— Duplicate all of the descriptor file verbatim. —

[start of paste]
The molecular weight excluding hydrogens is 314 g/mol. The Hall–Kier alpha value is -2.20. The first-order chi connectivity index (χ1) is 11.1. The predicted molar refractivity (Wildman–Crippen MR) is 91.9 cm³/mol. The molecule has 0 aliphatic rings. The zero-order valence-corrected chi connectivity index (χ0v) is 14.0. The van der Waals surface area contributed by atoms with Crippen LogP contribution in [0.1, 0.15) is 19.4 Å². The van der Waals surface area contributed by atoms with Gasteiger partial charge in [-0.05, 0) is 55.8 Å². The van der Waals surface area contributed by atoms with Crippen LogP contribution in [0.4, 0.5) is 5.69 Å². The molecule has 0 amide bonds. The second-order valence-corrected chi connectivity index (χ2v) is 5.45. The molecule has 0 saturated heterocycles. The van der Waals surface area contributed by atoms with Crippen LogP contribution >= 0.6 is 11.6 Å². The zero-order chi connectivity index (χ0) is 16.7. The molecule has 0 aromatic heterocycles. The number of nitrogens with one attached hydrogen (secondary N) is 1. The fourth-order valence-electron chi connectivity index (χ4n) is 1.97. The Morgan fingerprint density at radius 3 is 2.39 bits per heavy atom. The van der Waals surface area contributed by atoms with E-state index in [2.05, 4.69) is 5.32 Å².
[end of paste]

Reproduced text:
The molecular weight excluding hydrogens is 314 g/mol. The Hall–Kier alpha value is -2.20. The first-order chi connectivity index (χ1) is 11.1. The predicted molar refractivity (Wildman–Crippen MR) is 91.9 cm³/mol. The molecule has 0 aliphatic rings. The zero-order valence-corrected chi connectivity index (χ0v) is 14.0. The van der Waals surface area contributed by atoms with Crippen LogP contribution in [0.1, 0.15) is 19.4 Å². The van der Waals surface area contributed by atoms with Gasteiger partial charge in [-0.05, 0) is 55.8 Å². The van der Waals surface area contributed by atoms with Crippen LogP contribution in [0.4, 0.5) is 5.69 Å². The molecule has 0 amide bonds. The second-order valence-corrected chi connectivity index (χ2v) is 5.45. The molecule has 0 saturated heterocycles. The van der Waals surface area contributed by atoms with Crippen LogP contribution >= 0.6 is 11.6 Å². The zero-order chi connectivity index (χ0) is 16.7. The molecule has 0 aromatic heterocycles. The number of nitrogens with one attached hydrogen (secondary N) is 1. The fourth-order valence-electron chi connectivity index (χ4n) is 1.97. The Morgan fingerprint density at radius 3 is 2.39 bits per heavy atom. The van der Waals surface area contributed by atoms with E-state index in [2.05, 4.69) is 5.32 Å².